AACE/ACE: New ACP Osteoporosis Guidelines 'Fall Short'
In response to the new osteoporosis guidelines published by the American College of Physicians (ACP), the American Association of Clinical Endocrinologists (AACE) and American College of Endocrinology (ACE) has issued a statement identifying the differences between the ACP guidelines and the 2016 AACE/ACE Clinical Practice Guidelines for the Diagnosis and Treatment of Postmenopausal Osteoporosis - 2016 Update and Algorithm.
Five important differences were identified by AACE/ACE involving pharmacotherapy choice as well as treatment duration and reevaluation:
- The recommendations in all AACE/ACE Guidelines reflect not only the latest evidence-based science, but also clinical experience and expert opinion, based upon the 2010 and 2014 AACE protocols for standardized production of clinical practice guidelines
- Antiresorptive pharmacotherapy has demonstrated efficacy for fracture risk reduction, but there is also a significant role for anabolic therapy in the treatment of osteoporosis, particularly in patients with severe osteoporosis and those who have clinical fractures during antiresorptive use.
- Duration of therapy needs to be individualized. The recommendation for 5 years of therapy may be appropriate for some, but not for other patients. Drug holidays are not recommended for those on denosumab since the protection from vertebral fracture may be lost within 3–18 months after discontinuation.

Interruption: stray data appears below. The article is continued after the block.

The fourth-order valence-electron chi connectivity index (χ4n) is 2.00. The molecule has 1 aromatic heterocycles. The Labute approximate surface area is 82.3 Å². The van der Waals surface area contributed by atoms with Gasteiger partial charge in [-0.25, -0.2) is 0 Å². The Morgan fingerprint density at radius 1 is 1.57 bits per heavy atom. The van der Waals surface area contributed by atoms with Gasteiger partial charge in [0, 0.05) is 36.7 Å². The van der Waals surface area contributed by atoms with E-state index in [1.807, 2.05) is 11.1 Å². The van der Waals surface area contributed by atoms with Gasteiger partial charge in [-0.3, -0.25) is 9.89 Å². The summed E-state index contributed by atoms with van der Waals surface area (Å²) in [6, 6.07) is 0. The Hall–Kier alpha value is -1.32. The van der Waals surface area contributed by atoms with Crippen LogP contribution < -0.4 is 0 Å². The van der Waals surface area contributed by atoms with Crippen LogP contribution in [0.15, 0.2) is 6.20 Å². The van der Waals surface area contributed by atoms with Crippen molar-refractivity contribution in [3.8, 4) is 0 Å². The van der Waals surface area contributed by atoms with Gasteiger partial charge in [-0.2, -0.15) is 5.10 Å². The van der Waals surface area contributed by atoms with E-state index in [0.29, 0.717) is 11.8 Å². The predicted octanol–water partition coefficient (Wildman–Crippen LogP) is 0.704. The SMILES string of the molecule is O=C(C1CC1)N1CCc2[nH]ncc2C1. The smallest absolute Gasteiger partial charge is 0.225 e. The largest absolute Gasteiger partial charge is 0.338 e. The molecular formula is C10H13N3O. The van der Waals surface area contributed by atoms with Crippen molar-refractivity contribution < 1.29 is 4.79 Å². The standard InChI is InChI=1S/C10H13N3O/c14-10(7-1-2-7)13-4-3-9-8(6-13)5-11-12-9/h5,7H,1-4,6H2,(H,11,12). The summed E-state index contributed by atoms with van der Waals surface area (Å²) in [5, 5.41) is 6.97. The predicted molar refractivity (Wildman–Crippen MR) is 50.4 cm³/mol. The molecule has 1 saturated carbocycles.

- AACE/ACE guidelines recommend that after initiating therapy, patients should be reassessed with dual energy absorptiometry (DXA) bone mineral density (BMD) every 1 to 2 years until findings are stable, with continued interval monitoring depending on clinical circumstances. Thus, the frequency of BMD re-evaluation needs to be individualized. Obtaining a follow up DXA scan to identify individuals who are not responding to therapy is crucial to be able to change therapy before the occurrence of a clinical fracture that could be life altering.
- Raloxifene is not recommended for use in the ACP guidelines. Although raloxifene is not effective in reducing hip fracture risk, the AACE/ACE guidelines indicate that it may be appropriate initial therapy in some women who require only spine-specific therapy. For women at high risk of spine fracture but not at risk for hip or nonvertebral fractures, raloxifene may be appropriate, especially when other antiresorptive drugs are not tolerated or contraindicated, and for patients seeking a potential additional “benefit” of reducing breast cancer risk.
As mentioned in the American Society for Bone and Mineral Research (ASBMR) statement, AACE/ACE agrees that the ACP osteoporosis guidelines "fall short" in major components of osteoporosis management and treatment especially regarding the frequency of bone density monitoring, anabolic drug therapy, and treatment duration for antiresorptive agents.
For more information visit AACE.com.